Honoring Courage and Commitment: 20 Years of Marriage Equality

The following post is from Mary Bonauto’s recorded remarks for the May 17, 2024 event at the Arlington Street Church in Boston, MA, marking the 20th anniversary of the freedom to marry.

Mary Bonauto is GLAD’s Senior Director of Civil Rights and Legal Strategies and argued the case Goodridge v. Massachusetts Department of Public Health before the Massachusetts Supreme Judicial Court.

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What people long thought was impossible, including in our own community, has now been the law of Massachusetts for 20 years.

It was a long journey to get from the vision of equal marriage to the joyous reality. This church and its Reverend Kim Crawford Harvie celebrated the marriage of David Wilson and Robert Compton right here, and you’d have thought they roof would blow off. 

David Wilson and Rob Compton at their wedding ceremony. They are dressed in black suits, holding hands and facing each other in front of their officiant.
David Wilson and Rob Compton
were married by Reverend Kim
Crawford Harvie – one of the first
same-sex marriages in the country.

Looking back, we honor Richard Loving and Mildred Jeter, a white man and Black woman, who fought Virginia’s race-based bans in the 1960s to say that their marriage was valid. And the US Supreme Court agreed that the freedom to marry, and to marry without discrimination, is a vital personal right.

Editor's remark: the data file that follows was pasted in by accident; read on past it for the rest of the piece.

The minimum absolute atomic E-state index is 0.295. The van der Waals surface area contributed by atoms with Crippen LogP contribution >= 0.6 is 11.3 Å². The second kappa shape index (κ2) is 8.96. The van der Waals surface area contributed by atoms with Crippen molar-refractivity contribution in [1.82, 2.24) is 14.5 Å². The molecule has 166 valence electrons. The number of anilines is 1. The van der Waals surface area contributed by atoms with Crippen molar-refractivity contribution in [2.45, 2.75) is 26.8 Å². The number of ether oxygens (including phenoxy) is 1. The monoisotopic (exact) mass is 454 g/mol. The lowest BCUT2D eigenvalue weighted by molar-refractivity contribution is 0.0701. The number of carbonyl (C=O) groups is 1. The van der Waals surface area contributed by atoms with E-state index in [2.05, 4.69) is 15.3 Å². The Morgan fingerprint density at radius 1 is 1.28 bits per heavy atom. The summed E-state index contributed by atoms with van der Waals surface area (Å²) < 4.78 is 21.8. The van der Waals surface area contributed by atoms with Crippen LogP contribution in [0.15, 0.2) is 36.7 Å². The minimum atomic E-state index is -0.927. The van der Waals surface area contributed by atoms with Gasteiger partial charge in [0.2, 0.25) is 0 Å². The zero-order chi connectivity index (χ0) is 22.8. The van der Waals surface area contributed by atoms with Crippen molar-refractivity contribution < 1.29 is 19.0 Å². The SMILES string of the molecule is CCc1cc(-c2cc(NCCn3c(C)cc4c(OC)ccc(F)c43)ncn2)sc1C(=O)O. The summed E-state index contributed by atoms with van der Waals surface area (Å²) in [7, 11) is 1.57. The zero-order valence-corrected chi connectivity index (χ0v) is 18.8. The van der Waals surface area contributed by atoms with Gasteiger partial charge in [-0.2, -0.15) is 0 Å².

We honor the three brave plaintiffs couples in Hawaii, their lawyer Dan Foley, and the good people there who brought the conversation forward in the US with a stunning State Supreme Court ruling in 1993 that these couples should be allowed a chance to go forward with their case because there might in fact be a constitutional issue in categorically denying marriage to same sex couples.

We honor our dear friends in Vermont, lawyers Beth Robinson & Susan Murray, their firm Langrock Sperry and Wool, and the three wonderful couples there who, with GLAD, brought the first marriage case on the mainland in 1997. We won a ruling from that State’s Supreme Court that the constitution, and our common humanity, required that same-sex couples also have access to the protections, benefits, and responsibilities that marriage brings. Vermont then passed the nation’s first ever civil unions law, which provided the first comprehensive legal status to families of same-sex couples, and also provided a bridge to the future.

Here in the Commonwealth of Massachusetts, we treasure our plaintiffs as people and as couples for their courage and commitment and for showing the world what love and justice looks like for same sex couples. I appreciate my GLAD colleagues and all of the amici and their attorneys who shared their expertise with the Massachusetts Supreme Judicial Court (SJC)

The marriage story is a story of democracy in action.

The November 18, 2003 decision by Chief Justice Margaret H. Marshall, joined by Justices Greaney, Ireland, and Cowin, is one for the ages. It laid out the framework for all winning cases going forward in both state and federal courts and at the US Supreme Court. These Justices did not shrink from the constitutional imperatives of equality and liberty for all, even as to marriage. That ruling broke an historic barrier and changed forever what equality looks like for LGBTQ+ people.

Winning – and defending – marriage equality in Massachusetts was a team effort on a colossal scale. I know many of you who worked so hard are in the room today. It included Governor Deval Patrick who defended this decision and our community, stalwart legislators like Representatives Alice Wolf, Byron Rushing, Liz Malia and many more.